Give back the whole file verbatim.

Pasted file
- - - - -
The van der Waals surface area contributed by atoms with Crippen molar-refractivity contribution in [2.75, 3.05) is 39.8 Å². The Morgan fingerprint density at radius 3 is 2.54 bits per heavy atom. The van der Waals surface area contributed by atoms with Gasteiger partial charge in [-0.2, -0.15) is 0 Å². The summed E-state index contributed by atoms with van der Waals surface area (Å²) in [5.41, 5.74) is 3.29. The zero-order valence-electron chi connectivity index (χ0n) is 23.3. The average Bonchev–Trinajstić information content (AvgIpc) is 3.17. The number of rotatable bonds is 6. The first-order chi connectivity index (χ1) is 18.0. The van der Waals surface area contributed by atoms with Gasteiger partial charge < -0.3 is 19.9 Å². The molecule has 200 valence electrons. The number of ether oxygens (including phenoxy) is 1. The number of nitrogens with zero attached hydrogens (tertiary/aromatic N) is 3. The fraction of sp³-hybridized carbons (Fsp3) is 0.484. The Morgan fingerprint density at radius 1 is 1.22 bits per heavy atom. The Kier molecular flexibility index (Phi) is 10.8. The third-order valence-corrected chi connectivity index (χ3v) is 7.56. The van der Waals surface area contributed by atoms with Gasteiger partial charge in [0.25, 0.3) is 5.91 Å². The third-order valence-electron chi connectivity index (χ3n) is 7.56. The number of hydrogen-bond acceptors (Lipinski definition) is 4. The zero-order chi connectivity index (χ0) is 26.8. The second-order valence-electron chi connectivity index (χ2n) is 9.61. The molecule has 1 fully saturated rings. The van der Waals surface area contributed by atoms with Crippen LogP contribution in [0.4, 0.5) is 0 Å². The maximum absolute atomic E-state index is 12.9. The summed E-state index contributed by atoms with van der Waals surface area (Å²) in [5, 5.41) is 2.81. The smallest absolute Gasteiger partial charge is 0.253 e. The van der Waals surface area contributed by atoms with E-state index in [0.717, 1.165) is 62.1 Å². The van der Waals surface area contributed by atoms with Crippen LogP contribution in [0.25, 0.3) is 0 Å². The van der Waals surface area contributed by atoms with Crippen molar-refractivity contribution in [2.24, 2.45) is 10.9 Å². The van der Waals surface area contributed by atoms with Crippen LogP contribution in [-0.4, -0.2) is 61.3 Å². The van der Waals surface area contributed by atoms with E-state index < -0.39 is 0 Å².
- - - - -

The van der Waals surface area contributed by atoms with Crippen molar-refractivity contribution in [2.75, 3.05) is 39.8 Å². The Morgan fingerprint density at radius 3 is 2.54 bits per heavy atom. The van der Waals surface area contributed by atoms with Gasteiger partial charge in [-0.2, -0.15) is 0 Å². The summed E-state index contributed by atoms with van der Waals surface area (Å²) in [5.41, 5.74) is 3.29. The zero-order valence-electron chi connectivity index (χ0n) is 23.3. The average Bonchev–Trinajstić information content (AvgIpc) is 3.17. The number of rotatable bonds is 6. The first-order chi connectivity index (χ1) is 18.0. The van der Waals surface area contributed by atoms with Gasteiger partial charge < -0.3 is 19.9 Å². The molecule has 200 valence electrons. The number of ether oxygens (including phenoxy) is 1. The number of nitrogens with zero attached hydrogens (tertiary/aromatic N) is 3. The fraction of sp³-hybridized carbons (Fsp3) is 0.484. The Morgan fingerprint density at radius 1 is 1.22 bits per heavy atom. The Kier molecular flexibility index (Phi) is 10.8. The third-order valence-corrected chi connectivity index (χ3v) is 7.56. The van der Waals surface area contributed by atoms with Gasteiger partial charge in [0.25, 0.3) is 5.91 Å². The third-order valence-electron chi connectivity index (χ3n) is 7.56. The number of hydrogen-bond acceptors (Lipinski definition) is 4. The zero-order chi connectivity index (χ0) is 26.8. The second-order valence-electron chi connectivity index (χ2n) is 9.61. The molecule has 1 fully saturated rings. The van der Waals surface area contributed by atoms with Crippen LogP contribution in [0.4, 0.5) is 0 Å². The maximum absolute atomic E-state index is 12.9. The summed E-state index contributed by atoms with van der Waals surface area (Å²) in [5, 5.41) is 2.81. The smallest absolute Gasteiger partial charge is 0.253 e. The van der Waals surface area contributed by atoms with E-state index in [0.717, 1.165) is 62.1 Å². The van der Waals surface area contributed by atoms with Crippen LogP contribution in [0.25, 0.3) is 0 Å². The van der Waals surface area contributed by atoms with Crippen molar-refractivity contribution in [2.24, 2.45) is 10.9 Å². The van der Waals surface area contributed by atoms with Crippen LogP contribution in [-0.4, -0.2) is 61.3 Å². The van der Waals surface area contributed by atoms with E-state index < -0.39 is 0 Å².